Samar Khandwala

15th February 2011

“My Contact Boundary Disturbances’’

  Gestalt theory, a need-based approach, is the study of the organism in the here-and-now as it goes into the environment for need fulfillment. When it goes into the environment, it comes into contact with many things and forms figures and grounds.   The figure comes from its most emergent need, which when fulfilled goes into the background and becomes the ground. Then, a new figure emerges from the next dominant need. This process is called the figure-ground formation. A healthy organism self-regulates by clear figure ground formation whereas an unhealthy organism does not self-regulate effectively, by staying on a fixed figure. Consequently, there is no figure ground change to address the next emergent need.

  Need fulfillment is represented by the Gestalt cycle, which has 6 stages, namely; sensation, awareness, mobilization, action, final contact, satisfaction and withdrawal. An organism is said to be in equilibrium when it has no needs or desires.   After some time, when a need emerges, a sensation occurs. This sensation comes into its awareness, after which it mobilizes to take appropriate action. When it takes action, it comes into full contact with the environment, thus satisfying its need and then withdrawing. Once it withdraws, it comes back into a state of equilibrium until a new need emerges.   A healthy self-regulating organism fulfills its needs by moving along the cycle without any interruptions.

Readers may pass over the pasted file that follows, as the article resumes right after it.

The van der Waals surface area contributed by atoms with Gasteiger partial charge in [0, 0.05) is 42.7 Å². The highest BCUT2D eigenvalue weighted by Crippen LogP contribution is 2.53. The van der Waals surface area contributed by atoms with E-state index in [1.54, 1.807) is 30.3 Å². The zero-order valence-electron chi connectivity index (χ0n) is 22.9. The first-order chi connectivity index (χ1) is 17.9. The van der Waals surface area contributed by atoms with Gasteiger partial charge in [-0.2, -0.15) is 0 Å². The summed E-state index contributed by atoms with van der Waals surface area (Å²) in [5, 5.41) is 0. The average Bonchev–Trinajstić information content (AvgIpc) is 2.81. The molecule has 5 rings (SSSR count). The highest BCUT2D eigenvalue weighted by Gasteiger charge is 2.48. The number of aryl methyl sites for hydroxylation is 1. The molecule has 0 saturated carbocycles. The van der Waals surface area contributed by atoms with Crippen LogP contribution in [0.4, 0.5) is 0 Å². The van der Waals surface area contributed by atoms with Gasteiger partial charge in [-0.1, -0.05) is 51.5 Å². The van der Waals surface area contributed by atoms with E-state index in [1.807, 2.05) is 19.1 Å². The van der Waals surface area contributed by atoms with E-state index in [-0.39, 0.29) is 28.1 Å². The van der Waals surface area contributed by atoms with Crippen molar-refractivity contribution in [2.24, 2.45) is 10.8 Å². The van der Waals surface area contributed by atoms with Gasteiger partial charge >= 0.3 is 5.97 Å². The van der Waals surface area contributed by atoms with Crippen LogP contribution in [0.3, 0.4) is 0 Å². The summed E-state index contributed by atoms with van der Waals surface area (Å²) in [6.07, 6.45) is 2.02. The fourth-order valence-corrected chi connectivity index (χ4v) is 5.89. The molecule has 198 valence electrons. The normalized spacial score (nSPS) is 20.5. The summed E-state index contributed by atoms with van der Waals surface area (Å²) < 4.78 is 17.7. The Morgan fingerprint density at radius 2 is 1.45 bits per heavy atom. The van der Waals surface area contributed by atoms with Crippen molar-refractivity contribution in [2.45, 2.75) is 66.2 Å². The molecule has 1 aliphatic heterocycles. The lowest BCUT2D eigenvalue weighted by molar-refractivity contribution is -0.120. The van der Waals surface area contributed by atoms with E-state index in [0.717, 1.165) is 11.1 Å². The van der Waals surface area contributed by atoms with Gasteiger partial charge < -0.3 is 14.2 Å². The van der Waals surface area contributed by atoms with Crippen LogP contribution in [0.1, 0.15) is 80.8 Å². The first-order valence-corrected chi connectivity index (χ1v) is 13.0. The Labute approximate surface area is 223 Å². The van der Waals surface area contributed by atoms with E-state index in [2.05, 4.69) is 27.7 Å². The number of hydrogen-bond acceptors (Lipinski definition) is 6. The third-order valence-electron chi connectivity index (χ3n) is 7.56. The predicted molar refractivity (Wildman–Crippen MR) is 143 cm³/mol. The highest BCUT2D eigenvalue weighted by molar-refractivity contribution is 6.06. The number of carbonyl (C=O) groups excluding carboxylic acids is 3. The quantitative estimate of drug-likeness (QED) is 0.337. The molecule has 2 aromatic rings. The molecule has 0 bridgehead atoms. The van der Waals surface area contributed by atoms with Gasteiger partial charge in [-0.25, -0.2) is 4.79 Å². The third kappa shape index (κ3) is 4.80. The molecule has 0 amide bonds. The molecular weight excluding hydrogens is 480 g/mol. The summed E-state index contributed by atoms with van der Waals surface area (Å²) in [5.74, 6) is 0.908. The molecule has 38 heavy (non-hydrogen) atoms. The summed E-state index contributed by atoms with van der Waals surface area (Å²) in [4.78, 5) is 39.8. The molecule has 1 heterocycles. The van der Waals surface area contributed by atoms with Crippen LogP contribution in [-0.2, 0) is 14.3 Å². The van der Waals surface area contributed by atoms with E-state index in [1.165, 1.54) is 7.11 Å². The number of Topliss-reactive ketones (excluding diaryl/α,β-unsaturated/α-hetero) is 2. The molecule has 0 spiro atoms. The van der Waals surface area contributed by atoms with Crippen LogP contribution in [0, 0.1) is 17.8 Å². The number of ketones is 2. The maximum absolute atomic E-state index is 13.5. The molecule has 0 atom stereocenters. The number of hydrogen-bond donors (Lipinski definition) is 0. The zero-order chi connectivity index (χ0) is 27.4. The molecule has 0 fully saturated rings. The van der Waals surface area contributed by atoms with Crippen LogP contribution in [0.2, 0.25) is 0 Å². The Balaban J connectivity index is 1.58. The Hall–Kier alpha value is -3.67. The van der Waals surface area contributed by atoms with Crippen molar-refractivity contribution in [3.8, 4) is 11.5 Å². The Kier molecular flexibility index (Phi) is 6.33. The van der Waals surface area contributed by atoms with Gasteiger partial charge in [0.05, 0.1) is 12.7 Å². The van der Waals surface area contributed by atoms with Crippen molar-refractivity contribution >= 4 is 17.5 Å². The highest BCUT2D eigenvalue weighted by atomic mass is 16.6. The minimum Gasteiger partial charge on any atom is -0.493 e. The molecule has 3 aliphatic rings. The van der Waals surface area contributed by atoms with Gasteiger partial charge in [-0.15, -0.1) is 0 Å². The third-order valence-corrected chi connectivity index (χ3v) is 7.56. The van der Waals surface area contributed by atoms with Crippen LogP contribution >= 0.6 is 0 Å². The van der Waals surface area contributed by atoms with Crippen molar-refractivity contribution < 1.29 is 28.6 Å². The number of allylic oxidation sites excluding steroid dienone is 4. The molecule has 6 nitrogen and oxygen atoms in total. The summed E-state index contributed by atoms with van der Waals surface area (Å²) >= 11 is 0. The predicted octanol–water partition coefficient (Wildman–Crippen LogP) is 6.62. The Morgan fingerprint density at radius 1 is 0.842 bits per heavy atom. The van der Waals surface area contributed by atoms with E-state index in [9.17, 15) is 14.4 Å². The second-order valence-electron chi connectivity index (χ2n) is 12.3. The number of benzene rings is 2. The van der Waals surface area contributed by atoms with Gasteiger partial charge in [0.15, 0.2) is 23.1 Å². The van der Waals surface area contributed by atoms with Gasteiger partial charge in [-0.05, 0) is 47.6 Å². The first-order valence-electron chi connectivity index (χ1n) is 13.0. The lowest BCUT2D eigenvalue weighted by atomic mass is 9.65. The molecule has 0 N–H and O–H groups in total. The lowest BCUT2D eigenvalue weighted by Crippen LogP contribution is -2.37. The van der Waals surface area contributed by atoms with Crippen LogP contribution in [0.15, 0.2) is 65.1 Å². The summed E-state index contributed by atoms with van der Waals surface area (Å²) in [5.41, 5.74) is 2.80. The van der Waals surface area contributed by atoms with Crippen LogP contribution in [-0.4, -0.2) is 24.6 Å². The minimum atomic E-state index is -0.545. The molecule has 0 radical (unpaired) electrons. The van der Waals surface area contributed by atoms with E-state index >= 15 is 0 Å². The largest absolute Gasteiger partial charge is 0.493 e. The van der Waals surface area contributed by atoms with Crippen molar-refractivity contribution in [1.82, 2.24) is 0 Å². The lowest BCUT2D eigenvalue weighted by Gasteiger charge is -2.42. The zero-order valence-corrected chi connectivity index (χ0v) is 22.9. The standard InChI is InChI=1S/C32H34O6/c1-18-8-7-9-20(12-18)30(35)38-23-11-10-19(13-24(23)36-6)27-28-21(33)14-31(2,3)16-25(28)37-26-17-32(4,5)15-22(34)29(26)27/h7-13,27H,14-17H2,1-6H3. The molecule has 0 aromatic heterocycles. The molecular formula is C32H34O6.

However, the cycle is often interrupted and any disturbance causes dis-ease. When a figure emerges and the organism does not complete the cycle, the need is left unsatisfied which results in ‘unfinished business.’ This unfinished business represents an incomplete Gestalt and is usually shown in unexpressed feelings such as resentment, rage, hatred, pain, guilt, abandonment etc. Because these feelings are unresolved, they are not fully experienced in awareness and therefore...